Gene profiling of specific gastric cancer marker and H. pylori after oral rinse treatment

Expression of H. pylori genes, namely 16 s rRNA, Cag A, and Bab A, were investigated in this experiment. Additionally, reported GC markers such as CCND1, CDX2, PTEN, and MMP7 were also included [27,28,29,30]. A mixed expression profile was observed on treatment with oral rinses (B, C, D, and E) for 5 s in the I10 strain. On treatment with solution B, H. pylori genes (16 s rRNA, CagA, and BabA) and GC markers (CCND1, PTEN, and MMP7) were down-regulated. However, expression was higher in CDX2 with 5 s treatment to H. pylori, followed by 12 h incubation with gastric epithelial cells. H. pylori genes, 16 s rRNA, and Cag A are down-regulated with the treatment of C and E (except HJ9) while Bab A was down-regulated with C (Fig. 6c, e). Moreover, PTEN and MMP7 were down-regulated with oral rinse solutions B, C, and E (Fig. 6k, m). Interestingly, 30 s treatment to I10 was able to abolish the expression of 16 s rRNA; CagA; and BabA with solution B; B, C, D, and E; and B, C, and E, respectively (Fig. 6b). Our results also revealed that expression of CDX2; and MMP7 were higher with solutions C, D, E; B, C, and D respectively with the 30 s treatment at 12 h time point (Fig. 6j, n). Similarly, when we treated another slow-growing strain HJ9 for 5 s with oral rinses followed by incubation with AGS. Strikingly a mixed response in gene expression profiling. In the case of PTEN; and MMP7, the expression is moderately enhanced with solutions C, D, and E; B, C, and D, respectively. Whereassolution B and E were able to diminish the expression of PTEN and MMP7, respectively (Fig. 6l, n). 30 s treatment of oral rinse B to the same strain followed by incubation shows slight downregulation in the expression of 16 s rRNA, CagA, BabA, CCND1, CDX2, and PTEN, however, the expression of MMP7 was an exception (Fig. 6). Further, when we treated HB14, another slow-growing strain, for 5 s with oral rinses solution followed by incubation with AGS, CagA, BabA, CCND1, CDX2, and MMP7 was considerably down-regulated with solution B (Fig. 6). Additionally, CCND1, CDX2, and MMP7 were minimally expressed with the treatment of B, C, and E, while PTEN is down-regulated with E (Fig. 6). Moreover, treatment of HB14 for 30 s and incubation with AGS, also leads to the downregulation of CCND1, CDX2, and PTEN with C, D, and E, while expression of MMP7 was unregulated with C, D, and E (Fig. 6n). However, CagA was abolished with B, C, and D (Fig. 6).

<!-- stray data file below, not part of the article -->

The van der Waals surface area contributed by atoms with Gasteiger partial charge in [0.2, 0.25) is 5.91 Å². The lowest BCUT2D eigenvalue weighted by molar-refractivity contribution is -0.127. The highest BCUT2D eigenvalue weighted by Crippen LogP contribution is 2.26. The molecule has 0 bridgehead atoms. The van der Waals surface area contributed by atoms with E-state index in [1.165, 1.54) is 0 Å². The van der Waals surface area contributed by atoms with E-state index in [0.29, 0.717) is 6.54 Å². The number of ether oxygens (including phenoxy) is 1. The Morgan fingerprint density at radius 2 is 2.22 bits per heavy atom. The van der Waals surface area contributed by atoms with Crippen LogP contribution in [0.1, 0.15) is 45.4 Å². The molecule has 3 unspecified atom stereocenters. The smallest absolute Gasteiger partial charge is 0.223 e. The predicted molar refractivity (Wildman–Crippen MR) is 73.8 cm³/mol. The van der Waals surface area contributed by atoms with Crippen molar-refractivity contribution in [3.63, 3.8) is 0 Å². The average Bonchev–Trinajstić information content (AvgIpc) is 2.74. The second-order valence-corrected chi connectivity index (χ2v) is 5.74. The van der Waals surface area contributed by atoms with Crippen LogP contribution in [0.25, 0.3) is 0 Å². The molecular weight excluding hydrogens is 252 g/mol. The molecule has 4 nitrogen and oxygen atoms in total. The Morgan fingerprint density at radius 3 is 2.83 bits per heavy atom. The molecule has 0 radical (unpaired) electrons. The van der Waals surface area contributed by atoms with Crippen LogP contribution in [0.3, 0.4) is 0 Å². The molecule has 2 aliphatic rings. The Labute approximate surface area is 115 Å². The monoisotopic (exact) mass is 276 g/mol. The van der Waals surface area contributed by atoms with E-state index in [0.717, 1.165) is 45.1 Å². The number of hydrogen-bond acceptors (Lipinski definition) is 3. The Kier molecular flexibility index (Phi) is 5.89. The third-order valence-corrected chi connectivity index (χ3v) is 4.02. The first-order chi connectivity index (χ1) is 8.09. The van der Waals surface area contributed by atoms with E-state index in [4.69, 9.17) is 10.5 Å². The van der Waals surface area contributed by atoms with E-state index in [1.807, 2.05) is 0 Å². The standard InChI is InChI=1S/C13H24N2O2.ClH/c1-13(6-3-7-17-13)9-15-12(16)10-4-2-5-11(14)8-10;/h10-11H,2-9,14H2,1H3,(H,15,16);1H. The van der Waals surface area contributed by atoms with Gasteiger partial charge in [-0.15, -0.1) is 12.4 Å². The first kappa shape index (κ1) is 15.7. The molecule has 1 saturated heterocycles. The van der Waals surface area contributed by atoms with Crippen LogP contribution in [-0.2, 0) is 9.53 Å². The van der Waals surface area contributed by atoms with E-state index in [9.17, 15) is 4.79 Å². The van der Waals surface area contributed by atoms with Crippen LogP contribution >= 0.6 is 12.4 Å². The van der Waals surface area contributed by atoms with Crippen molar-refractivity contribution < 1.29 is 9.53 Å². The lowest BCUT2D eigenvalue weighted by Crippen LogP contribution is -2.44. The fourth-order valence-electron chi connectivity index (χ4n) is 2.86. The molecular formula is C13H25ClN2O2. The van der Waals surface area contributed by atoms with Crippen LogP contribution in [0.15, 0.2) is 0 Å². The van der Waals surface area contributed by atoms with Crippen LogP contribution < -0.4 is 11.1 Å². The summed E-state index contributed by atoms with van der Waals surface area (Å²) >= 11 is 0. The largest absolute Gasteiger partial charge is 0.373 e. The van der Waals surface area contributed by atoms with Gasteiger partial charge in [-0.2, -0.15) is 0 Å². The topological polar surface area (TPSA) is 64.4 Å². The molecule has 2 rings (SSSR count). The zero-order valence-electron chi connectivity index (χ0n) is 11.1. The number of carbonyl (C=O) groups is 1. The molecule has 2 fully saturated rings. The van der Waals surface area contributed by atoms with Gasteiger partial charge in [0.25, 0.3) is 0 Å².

Fig. 6
figure 6

Investigation of H. pylori and gastric cancer genes: Treatment of solution was given to 6X107 of H. pylori and incubated with 0.5X106 AGS cell for 12 Hrs. RNA was isolated, and transcript level was determined by qRTPCR. Experiments were performed in duplicates. Expression of 16 s rRNA (a, b); CagA (c, d); BabA (e, f); CCND1 (g, h); CDX2 (i, j); PTEN (k, l); MMP7 (m, n) was evaluated on 5 and 30 s treatment respectively. AGS cells infected with wild type H. pylori treated as control in this study

Furthermore, results reflect different gene expression profiles with the treatment of 5 and 30 s in fast-growing strain HB1 (Fig. 6). Expression of CagA; and BabA were down-regulated with the treatment of B, D, and E; and B, C, D, and E, respectively (Fig. 6c, e). Whereas the expression of CCND1; CDX2; and MMP7 were enhanced with B, C, D and E; E; and B, respectively (Fig. 6g, i, m). Treatment for 30 s to HB1 shows a minimal expression of CagA with solution B, C, and D, while; MMP7 was up-regulated with all the oral rinses (Fig. 6d, n). Induction of apoptosis in the cancer cell is one of the widely used treatment regimes against cancer [31]. Hence we have assessed apoptotic pathways that may be induced after growth inhibition of H. pylori due to the treatment of oral rinses.

Status of apoptotic gene expression